Make a good impression at a job interview, with advice on how to prepare, and how to show what you have to offer.
An interview is a chance for an employer to see if you’re the right person for the job. It’s also a chance for you to make sure the job and company are the right fit for you.
You may have a face-to-face interview, a phone interview or a video interview.
Since the start of the COVID-19 pandemic, many interviews are taking place online. You’re likely to use video conferencing software like Skype, Zoom or Teams.
There are different types of interviews which employers might use. You should prepare for the one you’re attending.
Your interview may only be with one person. This is usually face-to-face, and is more common in smaller companies.
Some interviews are with a panel of 2 or more people. Make sure you look at all the interviewers when you’re speaking with them. They may also ask you to do a presentation.
A group discussion is usually part of an assessment centre day with other candidates. You’ll have to show you can get along with people, put your ideas forward and be respectful of others.
Employers use different types of questions when interviewing. They may tell you beforehand what type of interview it is. They may also have information on their website about their recruitment process.
The focus is on the things you can do, so you’ll need to give examples to show you have the skills for the job. If you do not have examples from a work environment, you can use experiences from your personal life.
You may find out before the interview which competencies they’re measuring you against.
These explore what you enjoy doing or do well. For example, your practical or teamworking skills, or how you work under pressure.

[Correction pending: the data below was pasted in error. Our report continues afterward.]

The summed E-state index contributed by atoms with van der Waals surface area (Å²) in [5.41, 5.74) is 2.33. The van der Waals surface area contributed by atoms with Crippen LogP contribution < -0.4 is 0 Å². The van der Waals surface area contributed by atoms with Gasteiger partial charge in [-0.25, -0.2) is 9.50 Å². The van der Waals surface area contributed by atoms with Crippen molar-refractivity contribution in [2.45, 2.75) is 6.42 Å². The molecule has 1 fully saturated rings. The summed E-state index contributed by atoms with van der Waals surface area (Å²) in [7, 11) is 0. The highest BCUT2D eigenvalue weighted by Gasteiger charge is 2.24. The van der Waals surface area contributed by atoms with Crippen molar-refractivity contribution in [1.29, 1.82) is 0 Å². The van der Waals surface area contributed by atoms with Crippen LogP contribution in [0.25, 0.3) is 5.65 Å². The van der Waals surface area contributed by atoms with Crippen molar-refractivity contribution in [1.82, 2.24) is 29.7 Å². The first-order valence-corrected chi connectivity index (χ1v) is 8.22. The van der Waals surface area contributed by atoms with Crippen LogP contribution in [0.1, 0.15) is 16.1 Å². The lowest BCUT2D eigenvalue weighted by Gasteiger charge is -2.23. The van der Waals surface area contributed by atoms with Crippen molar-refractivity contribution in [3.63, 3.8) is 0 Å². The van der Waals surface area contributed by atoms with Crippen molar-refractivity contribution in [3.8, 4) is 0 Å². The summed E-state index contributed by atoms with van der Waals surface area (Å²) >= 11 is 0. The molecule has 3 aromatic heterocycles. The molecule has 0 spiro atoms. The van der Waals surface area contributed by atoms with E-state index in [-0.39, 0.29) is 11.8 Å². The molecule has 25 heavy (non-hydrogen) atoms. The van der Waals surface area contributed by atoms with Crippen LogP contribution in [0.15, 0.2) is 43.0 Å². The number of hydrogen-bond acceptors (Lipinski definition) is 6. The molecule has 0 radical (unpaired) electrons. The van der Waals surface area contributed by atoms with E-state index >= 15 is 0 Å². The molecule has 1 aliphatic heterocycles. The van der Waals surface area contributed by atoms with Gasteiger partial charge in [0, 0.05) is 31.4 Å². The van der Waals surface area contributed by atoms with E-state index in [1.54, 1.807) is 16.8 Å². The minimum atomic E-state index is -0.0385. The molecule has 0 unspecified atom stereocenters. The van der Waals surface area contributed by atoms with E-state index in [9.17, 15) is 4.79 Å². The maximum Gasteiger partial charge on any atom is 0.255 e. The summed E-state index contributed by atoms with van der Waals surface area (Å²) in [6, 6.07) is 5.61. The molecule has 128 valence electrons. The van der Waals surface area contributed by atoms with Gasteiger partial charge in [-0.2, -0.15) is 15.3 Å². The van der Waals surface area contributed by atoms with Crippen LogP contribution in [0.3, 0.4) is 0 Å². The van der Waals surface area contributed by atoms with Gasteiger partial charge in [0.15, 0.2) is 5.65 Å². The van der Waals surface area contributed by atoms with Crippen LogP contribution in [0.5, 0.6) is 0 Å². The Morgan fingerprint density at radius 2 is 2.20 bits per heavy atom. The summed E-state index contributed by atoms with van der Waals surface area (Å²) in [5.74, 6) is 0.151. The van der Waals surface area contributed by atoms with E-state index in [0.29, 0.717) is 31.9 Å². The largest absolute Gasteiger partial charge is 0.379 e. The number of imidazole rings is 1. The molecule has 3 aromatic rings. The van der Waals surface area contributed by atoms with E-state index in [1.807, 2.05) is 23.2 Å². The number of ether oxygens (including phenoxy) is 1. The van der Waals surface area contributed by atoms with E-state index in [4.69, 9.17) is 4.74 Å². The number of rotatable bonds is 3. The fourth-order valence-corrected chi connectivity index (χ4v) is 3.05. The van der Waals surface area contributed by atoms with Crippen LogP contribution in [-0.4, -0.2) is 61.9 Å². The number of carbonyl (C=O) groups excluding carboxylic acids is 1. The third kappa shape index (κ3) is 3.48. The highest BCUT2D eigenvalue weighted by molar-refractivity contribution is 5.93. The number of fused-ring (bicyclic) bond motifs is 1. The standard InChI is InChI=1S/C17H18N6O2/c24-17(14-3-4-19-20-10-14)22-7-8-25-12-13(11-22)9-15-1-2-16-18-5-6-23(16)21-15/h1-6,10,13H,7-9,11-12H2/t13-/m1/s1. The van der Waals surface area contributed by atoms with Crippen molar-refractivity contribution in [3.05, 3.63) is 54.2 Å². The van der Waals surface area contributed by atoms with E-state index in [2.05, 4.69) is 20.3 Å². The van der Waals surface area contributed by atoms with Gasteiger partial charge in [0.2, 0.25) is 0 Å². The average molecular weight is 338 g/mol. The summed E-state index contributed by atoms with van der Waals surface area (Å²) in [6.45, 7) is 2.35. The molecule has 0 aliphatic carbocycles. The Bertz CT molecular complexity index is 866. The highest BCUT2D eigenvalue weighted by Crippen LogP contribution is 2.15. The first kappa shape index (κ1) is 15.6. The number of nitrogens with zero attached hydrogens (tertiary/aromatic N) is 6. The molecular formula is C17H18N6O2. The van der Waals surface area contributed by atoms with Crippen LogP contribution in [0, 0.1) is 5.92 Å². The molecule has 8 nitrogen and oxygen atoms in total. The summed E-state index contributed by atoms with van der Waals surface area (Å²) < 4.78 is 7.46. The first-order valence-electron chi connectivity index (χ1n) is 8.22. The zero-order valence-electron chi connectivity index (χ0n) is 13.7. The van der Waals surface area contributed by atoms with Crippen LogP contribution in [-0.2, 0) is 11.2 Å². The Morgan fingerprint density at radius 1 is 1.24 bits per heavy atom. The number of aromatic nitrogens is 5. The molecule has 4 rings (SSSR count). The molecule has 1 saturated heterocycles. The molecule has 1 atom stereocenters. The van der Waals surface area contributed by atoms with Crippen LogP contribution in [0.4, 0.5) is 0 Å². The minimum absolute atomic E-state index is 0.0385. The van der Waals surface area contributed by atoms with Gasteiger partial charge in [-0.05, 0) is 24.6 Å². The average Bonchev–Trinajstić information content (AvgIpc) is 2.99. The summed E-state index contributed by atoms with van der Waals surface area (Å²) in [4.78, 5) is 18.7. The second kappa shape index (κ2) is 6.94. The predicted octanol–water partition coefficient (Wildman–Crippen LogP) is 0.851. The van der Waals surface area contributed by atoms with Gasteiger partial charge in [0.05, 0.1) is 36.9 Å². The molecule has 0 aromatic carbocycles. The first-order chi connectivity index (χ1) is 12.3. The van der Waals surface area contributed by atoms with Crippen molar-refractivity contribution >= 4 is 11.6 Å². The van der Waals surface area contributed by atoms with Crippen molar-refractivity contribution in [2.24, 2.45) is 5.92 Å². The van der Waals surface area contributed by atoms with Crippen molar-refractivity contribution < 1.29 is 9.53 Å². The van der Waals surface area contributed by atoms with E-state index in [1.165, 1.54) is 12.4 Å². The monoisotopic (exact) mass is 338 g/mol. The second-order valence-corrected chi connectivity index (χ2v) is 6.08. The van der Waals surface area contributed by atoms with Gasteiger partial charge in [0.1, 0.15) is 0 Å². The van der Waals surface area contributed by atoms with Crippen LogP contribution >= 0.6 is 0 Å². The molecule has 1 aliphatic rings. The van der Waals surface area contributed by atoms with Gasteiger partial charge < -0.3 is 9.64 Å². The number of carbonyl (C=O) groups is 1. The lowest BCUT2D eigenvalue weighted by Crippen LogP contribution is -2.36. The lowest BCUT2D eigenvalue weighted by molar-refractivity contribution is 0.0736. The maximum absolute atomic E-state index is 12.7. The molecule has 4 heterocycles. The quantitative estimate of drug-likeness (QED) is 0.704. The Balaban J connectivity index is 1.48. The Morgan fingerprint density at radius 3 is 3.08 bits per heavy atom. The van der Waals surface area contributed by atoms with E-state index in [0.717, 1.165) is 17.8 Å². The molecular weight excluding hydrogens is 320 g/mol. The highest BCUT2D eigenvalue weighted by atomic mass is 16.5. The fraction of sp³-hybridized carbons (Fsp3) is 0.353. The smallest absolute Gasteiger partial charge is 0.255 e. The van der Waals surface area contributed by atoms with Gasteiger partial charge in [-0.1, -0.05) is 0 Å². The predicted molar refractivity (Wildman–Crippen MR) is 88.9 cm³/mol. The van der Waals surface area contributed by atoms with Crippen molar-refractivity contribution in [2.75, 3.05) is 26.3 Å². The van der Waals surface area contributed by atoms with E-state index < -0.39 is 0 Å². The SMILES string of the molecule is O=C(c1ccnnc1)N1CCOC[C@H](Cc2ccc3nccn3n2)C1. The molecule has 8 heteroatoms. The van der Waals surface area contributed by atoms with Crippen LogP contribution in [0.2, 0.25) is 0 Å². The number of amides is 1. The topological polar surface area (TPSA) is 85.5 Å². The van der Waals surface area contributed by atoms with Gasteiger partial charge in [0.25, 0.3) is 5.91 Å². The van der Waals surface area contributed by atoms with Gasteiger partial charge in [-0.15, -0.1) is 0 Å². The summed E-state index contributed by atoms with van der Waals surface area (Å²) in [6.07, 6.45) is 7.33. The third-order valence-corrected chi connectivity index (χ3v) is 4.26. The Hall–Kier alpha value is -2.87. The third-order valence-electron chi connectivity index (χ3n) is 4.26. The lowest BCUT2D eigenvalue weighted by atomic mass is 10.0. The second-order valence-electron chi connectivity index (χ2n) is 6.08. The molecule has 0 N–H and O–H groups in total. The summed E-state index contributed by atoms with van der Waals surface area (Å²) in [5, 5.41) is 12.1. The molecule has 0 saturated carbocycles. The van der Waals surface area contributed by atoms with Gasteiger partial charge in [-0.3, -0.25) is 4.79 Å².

The employer may test your job-related knowledge and understanding of work processes. This is common for jobs in:
Employers may ask how you would react in typical work situations. This is to check things like your ability to solve problems, make decisions or work with others.
Value-based questions identify whether you share the organisation’s values and understand their culture. This is common for health and care jobs, particularly in the GESY.
These help an employer to see what drives you and to make sure you’ll fit in with their company.
Learn what other people say it’s like to work at the company or in a similar job.
You could also talk to people you know who work at the company or are in similar jobs.
Choose a date and time that works for you so you can be ready for the interview and be at your best on the day.
To help make sure you’re prepared:
Before you go into the interview:
In the interview, remember to:
At the end of the interview, thank the employer for their time. Tell them you’re looking forward to hearing from them.
When you leave the interview, try to reflect on some of the harder questions you were asked – this can help you to prepare for future interviews.
If you’re offered the job, let the company know in good time whether you want to accept the offer. You can also agree when you’ll start and find out what you’ll need to do on your first day.
If you decide not to accept the job, turn it down but be polite. You may want to work for them in the future.
If the employer does not offer you the job: